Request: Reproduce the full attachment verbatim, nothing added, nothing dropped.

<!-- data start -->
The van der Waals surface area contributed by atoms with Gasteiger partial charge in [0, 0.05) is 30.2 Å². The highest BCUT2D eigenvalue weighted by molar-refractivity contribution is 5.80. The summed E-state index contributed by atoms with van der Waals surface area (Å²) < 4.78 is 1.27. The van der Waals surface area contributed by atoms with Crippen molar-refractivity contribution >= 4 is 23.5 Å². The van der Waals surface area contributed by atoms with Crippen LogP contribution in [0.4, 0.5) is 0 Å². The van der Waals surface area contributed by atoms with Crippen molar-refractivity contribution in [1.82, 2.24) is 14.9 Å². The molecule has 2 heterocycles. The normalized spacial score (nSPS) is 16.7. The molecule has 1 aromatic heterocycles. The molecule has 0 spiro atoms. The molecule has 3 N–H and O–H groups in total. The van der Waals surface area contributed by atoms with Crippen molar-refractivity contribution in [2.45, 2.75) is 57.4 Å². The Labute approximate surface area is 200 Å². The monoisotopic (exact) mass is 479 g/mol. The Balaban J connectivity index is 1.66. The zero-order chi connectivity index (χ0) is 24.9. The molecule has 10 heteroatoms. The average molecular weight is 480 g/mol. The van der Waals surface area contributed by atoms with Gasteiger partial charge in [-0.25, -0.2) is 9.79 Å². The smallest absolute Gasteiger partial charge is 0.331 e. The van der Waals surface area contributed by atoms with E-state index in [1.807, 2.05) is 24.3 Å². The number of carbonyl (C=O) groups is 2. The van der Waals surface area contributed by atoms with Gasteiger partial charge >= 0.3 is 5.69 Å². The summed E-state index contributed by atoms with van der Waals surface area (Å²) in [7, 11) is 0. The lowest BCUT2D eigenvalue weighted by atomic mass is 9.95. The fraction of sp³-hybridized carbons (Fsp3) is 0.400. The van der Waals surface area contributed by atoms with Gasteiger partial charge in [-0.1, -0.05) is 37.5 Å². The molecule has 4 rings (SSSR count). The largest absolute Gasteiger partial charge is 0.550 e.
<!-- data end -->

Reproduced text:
The van der Waals surface area contributed by atoms with Gasteiger partial charge in [0, 0.05) is 30.2 Å². The highest BCUT2D eigenvalue weighted by molar-refractivity contribution is 5.80. The summed E-state index contributed by atoms with van der Waals surface area (Å²) < 4.78 is 1.27. The van der Waals surface area contributed by atoms with Crippen molar-refractivity contribution >= 4 is 23.5 Å². The van der Waals surface area contributed by atoms with Crippen LogP contribution in [0.4, 0.5) is 0 Å². The van der Waals surface area contributed by atoms with Crippen molar-refractivity contribution in [1.82, 2.24) is 14.9 Å². The molecule has 2 heterocycles. The normalized spacial score (nSPS) is 16.7. The molecule has 1 aromatic heterocycles. The molecule has 0 spiro atoms. The molecule has 3 N–H and O–H groups in total. The van der Waals surface area contributed by atoms with Crippen molar-refractivity contribution in [2.45, 2.75) is 57.4 Å². The Labute approximate surface area is 200 Å². The monoisotopic (exact) mass is 479 g/mol. The Balaban J connectivity index is 1.66. The zero-order chi connectivity index (χ0) is 24.9. The molecule has 10 heteroatoms. The average molecular weight is 480 g/mol. The van der Waals surface area contributed by atoms with Gasteiger partial charge in [-0.25, -0.2) is 9.79 Å². The smallest absolute Gasteiger partial charge is 0.331 e. The van der Waals surface area contributed by atoms with E-state index in [1.807, 2.05) is 24.3 Å². The number of carbonyl (C=O) groups is 2. The van der Waals surface area contributed by atoms with Gasteiger partial charge >= 0.3 is 5.69 Å². The summed E-state index contributed by atoms with van der Waals surface area (Å²) in [7, 11) is 0. The lowest BCUT2D eigenvalue weighted by atomic mass is 9.95. The fraction of sp³-hybridized carbons (Fsp3) is 0.400. The van der Waals surface area contributed by atoms with Gasteiger partial charge in [-0.1, -0.05) is 37.5 Å². The molecule has 4 rings (SSSR count). The largest absolute Gasteiger partial charge is 0.550 e.